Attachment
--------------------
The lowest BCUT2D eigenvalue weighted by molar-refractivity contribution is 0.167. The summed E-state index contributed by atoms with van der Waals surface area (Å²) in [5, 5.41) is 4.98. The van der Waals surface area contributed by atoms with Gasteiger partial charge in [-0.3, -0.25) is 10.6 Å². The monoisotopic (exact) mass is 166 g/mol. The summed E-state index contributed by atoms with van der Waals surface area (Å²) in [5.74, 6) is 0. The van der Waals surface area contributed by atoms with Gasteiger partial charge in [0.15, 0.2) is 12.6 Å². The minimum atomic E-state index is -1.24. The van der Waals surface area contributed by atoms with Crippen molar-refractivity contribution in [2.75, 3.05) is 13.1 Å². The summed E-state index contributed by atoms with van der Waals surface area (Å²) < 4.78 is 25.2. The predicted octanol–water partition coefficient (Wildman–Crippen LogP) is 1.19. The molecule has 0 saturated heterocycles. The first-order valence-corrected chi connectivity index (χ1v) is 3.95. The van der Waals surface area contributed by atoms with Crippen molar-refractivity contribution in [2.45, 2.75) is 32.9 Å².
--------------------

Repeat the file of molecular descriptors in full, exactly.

The lowest BCUT2D eigenvalue weighted by molar-refractivity contribution is 0.167. The summed E-state index contributed by atoms with van der Waals surface area (Å²) in [5, 5.41) is 4.98. The van der Waals surface area contributed by atoms with Gasteiger partial charge in [-0.3, -0.25) is 10.6 Å². The monoisotopic (exact) mass is 166 g/mol. The summed E-state index contributed by atoms with van der Waals surface area (Å²) in [5.74, 6) is 0. The van der Waals surface area contributed by atoms with Gasteiger partial charge in [0.15, 0.2) is 12.6 Å². The minimum atomic E-state index is -1.24. The van der Waals surface area contributed by atoms with Crippen molar-refractivity contribution in [2.75, 3.05) is 13.1 Å². The summed E-state index contributed by atoms with van der Waals surface area (Å²) < 4.78 is 25.2. The predicted octanol–water partition coefficient (Wildman–Crippen LogP) is 1.19. The molecule has 0 saturated heterocycles. The first-order valence-corrected chi connectivity index (χ1v) is 3.95. The van der Waals surface area contributed by atoms with Crippen molar-refractivity contribution in [2.45, 2.75) is 32.9 Å².